The kingdom is named after the Dumnonii, a British Celtic tribe living in the southwest at the time of the Roman invasion of Britain, according to Ptolemy's Geography. Variants of the name Dumnonia include Domnonia and Damnonia, the latter being used by Gildas in the 6th century as a pun on "damnation" to deprecate the area's contemporary ruler Constantine. The name has etymological origins in the proto-Celtic root word *dubno-, meaning both "deep" and "world". Groups with similar names existed in Scotland (Damnonii) and Ireland (Fir Domnann). Later, the area became known to the English of neighbouring Wessex as the kingdom of West Wales, and its inhabitants were also known to them as Defnas (i.e. men of Dumnonia). In Welsh, and similarly in the Southwestern Brythonic languages, it was Dyfneint and this is the form which survives today in the name of the county of Devon (Modern Welsh: Dyfnaint, Cornish: Dewnans, Breton: Devnent).
There is evidence, based on an entry in the Ravenna Cosmography, that there may have been a sub-tribe in the western part of the territory known as the Cornovii from whose name the first element of the present-day name of Cornwall is probably derived.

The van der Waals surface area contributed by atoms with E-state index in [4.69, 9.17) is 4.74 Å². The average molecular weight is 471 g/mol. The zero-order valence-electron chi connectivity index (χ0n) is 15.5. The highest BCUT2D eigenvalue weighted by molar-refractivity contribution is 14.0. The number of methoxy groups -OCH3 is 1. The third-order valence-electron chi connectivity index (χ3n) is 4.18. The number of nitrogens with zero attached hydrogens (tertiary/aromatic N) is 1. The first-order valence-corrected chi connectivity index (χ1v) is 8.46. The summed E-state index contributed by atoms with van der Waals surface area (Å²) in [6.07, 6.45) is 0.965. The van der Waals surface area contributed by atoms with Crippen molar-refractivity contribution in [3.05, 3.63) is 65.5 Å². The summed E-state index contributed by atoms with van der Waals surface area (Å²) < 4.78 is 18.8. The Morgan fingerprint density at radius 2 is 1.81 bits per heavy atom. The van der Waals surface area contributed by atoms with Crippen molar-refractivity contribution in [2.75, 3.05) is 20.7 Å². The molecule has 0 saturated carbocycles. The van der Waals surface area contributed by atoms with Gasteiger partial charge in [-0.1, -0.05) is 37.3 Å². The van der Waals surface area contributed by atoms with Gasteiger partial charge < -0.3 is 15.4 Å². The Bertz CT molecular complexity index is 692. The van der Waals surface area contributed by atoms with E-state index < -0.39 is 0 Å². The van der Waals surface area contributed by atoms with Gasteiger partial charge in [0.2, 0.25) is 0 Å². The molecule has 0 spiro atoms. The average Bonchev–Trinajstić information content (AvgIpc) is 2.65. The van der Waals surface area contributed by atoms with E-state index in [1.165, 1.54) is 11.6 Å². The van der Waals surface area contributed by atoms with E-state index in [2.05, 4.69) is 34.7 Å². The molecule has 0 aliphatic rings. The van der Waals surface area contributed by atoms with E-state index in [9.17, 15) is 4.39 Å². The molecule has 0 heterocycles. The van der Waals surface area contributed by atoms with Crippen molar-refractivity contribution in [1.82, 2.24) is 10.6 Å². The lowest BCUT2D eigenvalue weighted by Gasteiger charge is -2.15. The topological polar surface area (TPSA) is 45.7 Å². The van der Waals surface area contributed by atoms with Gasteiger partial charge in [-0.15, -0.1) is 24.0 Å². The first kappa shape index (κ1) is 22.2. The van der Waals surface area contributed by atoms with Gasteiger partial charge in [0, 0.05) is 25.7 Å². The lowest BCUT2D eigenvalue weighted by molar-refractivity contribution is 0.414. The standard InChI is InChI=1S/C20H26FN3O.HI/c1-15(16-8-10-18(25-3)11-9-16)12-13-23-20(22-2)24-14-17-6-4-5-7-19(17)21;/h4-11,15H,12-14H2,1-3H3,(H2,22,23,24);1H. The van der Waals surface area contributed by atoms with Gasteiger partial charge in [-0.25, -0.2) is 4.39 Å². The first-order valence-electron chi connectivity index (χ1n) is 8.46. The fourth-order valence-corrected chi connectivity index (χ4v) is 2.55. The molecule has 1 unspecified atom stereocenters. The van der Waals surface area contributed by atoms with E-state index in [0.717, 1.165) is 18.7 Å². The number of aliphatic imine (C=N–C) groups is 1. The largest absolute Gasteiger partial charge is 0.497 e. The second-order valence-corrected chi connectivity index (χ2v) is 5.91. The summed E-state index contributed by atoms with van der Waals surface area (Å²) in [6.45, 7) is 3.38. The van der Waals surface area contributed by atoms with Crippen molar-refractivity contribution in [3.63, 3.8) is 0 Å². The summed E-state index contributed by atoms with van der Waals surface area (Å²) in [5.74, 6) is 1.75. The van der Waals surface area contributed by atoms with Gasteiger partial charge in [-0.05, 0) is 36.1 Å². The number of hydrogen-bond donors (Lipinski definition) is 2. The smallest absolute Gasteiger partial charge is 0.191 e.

After a period of emigration in the 5th and 6th centuries from southwestern Britain to northern Armorica, a sister kingdom called Domnonée was established on the continental north Atlantic coast in what became known as Brittany. Historian Barbara Yorke has speculated that the Dumnonii may have seen the end of the Roman empire as an opportunity to establish control in new areas.
Before the arrival of the Romans, the Dumnonii seem to have inhabited the southwest peninsula of Britain as far east as the River Parrett in Somerset and the River Axe in Dorset, judging by the coin distributions of the Dobunni and Durotriges. In the Roman period there was a provincial boundary between the area governed from Exeter and those governed from Dorchester and Ilchester. Julius Caesar's Comentarii de Bello Gallico, Book III notes the close trading and military relationship between the continental Veneti of Armorica and the southwestern insular British.
In the post Roman period the eastern boundary of Dumnonia is unclear. The boundary may have been formed by the West Wansdyke, Selwood Forest and Bokerly Dyke. Thus Dumnonia would have included later Cornwall, Devon, west Somerset and possibly parts of modern Dorset on the eastern border of the Durotriges kingdom. If so Dumnonia would have included places such as Glastonbury and South Cadbury and may have included continental holdings in Armorica. With the expansion of Wessex, the boundary was gradually pushed westward, and across the Channel as Breton king lists begin with Caradoc (Caratacus) in Great Britain and describe the foundation by insular king Riwal 500 CE and stress continuing close ties between western Britain and the continental colonies.